In the Philippines, tuberculosis (TB) is the sixth leading cause of death, mostly affecting the poor and vulnerable populations. Stock-outs of TB medicines in public health facilities compromise treatment of patients with TB because of limited access and additional burden of out-of-pocket expenses for medicines. As part of the improvement of the overall supply chain of the TB program, SIAPS has been working with the Department of Health central office with focus on quantification, procurement, storage, distribution, and pharmacovigilance. In addition, the National TB Control Program (NTP) requested SIAPS to develop an action-oriented practical guide for TB pharmaceutical management.
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Promoting better use of medicines through the establishment of a National Essential Medicines Committee in Swaziland
The WHO estimates that more than 50% of all medicines are prescribed, dispensed or sold inappropriately, and that 50% of all patients fail to take them correctly. The overuse, underuse or misuse of medicines—also known as irrational use of medicines—results in wastage of scarce resources, increased risk of adverse drug reactions, and widespread health hazards, […]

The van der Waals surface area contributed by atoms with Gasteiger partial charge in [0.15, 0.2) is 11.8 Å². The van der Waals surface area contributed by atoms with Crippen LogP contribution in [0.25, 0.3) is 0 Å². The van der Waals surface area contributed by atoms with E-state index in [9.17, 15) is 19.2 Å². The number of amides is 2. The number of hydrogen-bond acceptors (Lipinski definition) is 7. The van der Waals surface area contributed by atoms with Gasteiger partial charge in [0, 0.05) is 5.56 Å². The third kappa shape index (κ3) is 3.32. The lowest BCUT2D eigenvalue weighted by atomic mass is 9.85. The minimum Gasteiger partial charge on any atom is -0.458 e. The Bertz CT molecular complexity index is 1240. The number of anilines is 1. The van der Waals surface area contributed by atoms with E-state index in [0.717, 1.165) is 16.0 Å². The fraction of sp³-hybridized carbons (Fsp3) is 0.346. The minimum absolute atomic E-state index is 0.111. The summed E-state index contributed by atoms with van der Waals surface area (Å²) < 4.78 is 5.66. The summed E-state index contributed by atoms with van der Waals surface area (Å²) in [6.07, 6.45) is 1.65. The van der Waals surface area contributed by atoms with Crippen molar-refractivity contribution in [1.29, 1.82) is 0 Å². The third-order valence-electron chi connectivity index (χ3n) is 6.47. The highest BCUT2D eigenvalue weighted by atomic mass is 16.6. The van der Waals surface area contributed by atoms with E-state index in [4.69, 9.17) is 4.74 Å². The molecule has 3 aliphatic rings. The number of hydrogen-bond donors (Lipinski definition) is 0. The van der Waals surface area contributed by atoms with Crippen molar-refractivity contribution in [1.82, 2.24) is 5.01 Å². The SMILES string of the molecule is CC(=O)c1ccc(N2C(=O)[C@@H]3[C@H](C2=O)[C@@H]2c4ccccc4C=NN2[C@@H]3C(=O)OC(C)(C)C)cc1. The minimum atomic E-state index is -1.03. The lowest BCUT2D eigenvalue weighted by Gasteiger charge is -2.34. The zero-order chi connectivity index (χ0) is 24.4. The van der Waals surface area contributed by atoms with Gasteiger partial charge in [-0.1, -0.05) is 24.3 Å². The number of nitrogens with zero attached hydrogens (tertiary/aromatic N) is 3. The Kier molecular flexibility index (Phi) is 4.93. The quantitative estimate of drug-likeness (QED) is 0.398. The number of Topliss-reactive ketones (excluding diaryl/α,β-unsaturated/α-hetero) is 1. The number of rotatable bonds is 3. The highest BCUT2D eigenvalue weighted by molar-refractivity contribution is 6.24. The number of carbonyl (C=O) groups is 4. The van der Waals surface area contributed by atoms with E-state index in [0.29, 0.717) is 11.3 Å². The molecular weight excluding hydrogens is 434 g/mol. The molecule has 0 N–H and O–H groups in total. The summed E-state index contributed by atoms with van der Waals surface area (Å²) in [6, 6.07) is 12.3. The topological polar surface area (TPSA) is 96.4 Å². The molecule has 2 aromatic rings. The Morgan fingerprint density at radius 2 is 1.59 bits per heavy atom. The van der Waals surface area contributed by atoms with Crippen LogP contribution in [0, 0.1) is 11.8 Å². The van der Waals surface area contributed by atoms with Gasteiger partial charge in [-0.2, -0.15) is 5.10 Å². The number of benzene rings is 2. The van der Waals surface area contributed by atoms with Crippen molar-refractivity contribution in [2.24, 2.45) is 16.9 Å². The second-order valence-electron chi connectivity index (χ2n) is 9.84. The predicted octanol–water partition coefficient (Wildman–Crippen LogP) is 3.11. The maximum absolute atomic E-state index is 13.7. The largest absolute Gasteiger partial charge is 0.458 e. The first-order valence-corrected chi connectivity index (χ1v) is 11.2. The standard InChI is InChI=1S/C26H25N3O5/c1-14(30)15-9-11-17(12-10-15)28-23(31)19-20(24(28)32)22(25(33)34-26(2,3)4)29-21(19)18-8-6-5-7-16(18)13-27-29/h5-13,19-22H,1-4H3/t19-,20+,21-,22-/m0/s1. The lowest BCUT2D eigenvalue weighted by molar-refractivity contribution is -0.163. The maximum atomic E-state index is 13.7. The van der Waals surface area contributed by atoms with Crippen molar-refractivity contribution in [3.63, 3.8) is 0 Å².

This document provides a background and basic guidance to medicine use data collection to be undertaken by University of Namibia School of Pharmacy second-year students during their placement in rural health facilities.
In 2012, UNAM-SoP introduced 4-week placements at health facilities located in rural communities for pharmacy students as part of their practical training. This placement is meant to provide the students with hands-on experience on the provision of pharmaceutical services at these facilities. From the lessons learned from the students’ 2012 placement experience, UNAM, from 2013, included data collection on pharmaceutical-related indicators aimed at building students’ capacity to assess pharmaceutical service delivery at health facilities, to interact with other members of the health care team and patients, and obtain insights into the pharmaceutical management procedures. Through this exercise, students learn how to assess dispensing practices, including assessing client knowledge and satisfaction with information received about their medicines. These indicators are based on the global pharmaceutical management indicators developed by the World Health Organization (WHO)
A new manual published by the USAID-funded Systems for Improved Access to Pharmaceuticals and Services (SIAPS) Program aims to guide health care professionals in the development and implementation of standard treatment guidelines (STGs). STGs are designed to assist health care professionals in making decisions about appropriate, effective patient care. However, health managers often have trouble […]
Developing, Implementing, and Monitoring the Use of Standard Treatment Guidelines: A SIAPS How-To Manual